This gets technical, but architectural renderings sometimes use traditional isometric and axonometric projections. However, the rendering above (left) is clearly neither (otherwise the building floor lines would be parallel). Note that the vertical lines do not converge (in contrast to the photo of the model, in which they do). Is the rendering a true 3-point perspective? (Hint: The answer is No.)
By reproducing out of scale, ultra wide-angle renderings, is the City essentially cheating the public and elected officials of having truthful information on which to comment regarding development applications? Are members of the public misled by ultra wide-angle renderings that pretend that large buildings will have less of a visual impact on neighbours and the neighbourhood? Could the municipal government set guidelines or even enforceable standards for rendering submissions? (Hint: Yes.) What are best practices? Should the City refrain from reproducing renderings that fail to meet standards of ethics and integrity in visual rendering? What do you think?
Going beyond that, how about the role of professional associations, which certify professionals and are intended to protect the public? As you can see above, many of these topics get highly technical. Perhaps these associations should be proactive in monitoring the behaviour of certified professionals. And where questionable practices are used, perhaps certification should be reviewed, and revoked. Their role is to ensure that professionals continue to maintain the highest standards of integrity and ethics, with the ultimate goal of maintaining public trust in the profession.
The Ethics of Visualization
From an earlier article on CityHallWatch, we’ve reproduced a section on the ‘Ethics of Visualization’:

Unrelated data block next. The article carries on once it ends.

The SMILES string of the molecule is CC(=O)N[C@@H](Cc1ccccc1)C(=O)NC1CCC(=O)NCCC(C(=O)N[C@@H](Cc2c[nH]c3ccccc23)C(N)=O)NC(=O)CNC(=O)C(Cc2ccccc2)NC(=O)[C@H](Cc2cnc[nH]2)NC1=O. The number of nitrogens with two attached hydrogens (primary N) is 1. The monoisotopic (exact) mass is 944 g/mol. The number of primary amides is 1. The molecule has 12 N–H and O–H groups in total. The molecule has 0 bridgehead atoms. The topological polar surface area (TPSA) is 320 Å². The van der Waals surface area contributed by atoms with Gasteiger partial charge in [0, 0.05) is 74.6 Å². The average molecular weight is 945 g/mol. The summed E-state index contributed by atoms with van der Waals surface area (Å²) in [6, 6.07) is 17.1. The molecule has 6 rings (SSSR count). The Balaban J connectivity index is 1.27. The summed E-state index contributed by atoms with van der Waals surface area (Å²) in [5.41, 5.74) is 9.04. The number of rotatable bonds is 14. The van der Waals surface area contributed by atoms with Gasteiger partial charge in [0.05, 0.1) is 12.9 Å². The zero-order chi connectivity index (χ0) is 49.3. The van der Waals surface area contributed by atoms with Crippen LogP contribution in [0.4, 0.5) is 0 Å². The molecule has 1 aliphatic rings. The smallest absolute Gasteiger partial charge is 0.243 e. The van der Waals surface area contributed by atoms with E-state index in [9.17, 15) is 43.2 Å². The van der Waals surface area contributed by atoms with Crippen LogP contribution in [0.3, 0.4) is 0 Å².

Expanding this topic further, we note that academic papers have been written on the ethics of visualization, including one that appears in Landscape & Urban Planning, authored by a UBC professor (see full citation at end). A Visioning Guidance Manual is also available for download from UBC, summarizing the findings of this paper (see p. 80).
Some of the general principles for landscape visualization (these principles also apply to urban planning) include:
Accuracy: Realistic visualizations should simulate the actual or expected appearance of the landscape as closely as possible (at least for those aspects of the landscape being considered).
Legitimacy: The visualization should be defensible through making the simulation process and assumptions transparent to the viewer, and by clearly describing the expected level of accuracy and uncertainty.
The code of ethical conduct has several key points, including:
* Estimate and disclose the expected degree of error and uncertainty.
* Avoid the use or the appearance of “sales” techniques or special effects.
* Avoid seeking a particular response from the audience.
Please consult the full Academic paper on Visualization Ethics for more details:
Sheppard, S.R.J. 2000. Guidance for crystal ball gazers: Developing a code of ethics for landscape visualization. Landscape & Urban Planning, Volume 54, 25 May 2001, Pages 183-199. http://dx.doi.org/10.1016/S0169-2046(01)00135-9.
- Paragon Casino rendering: Compare for yourself. What was left out? (November 18, 2014)
- Best practices for 3D modelling and visualization. Yes, we have the technology. Let’s use it. (January 28, 2014)
- Are there issues with Architectural models? Examples from recent projects. Watch list for citizens. (November 22, 2013)
- Rize persists in using questionable renderings. Who’s setting the record straight? (April 14, 2012)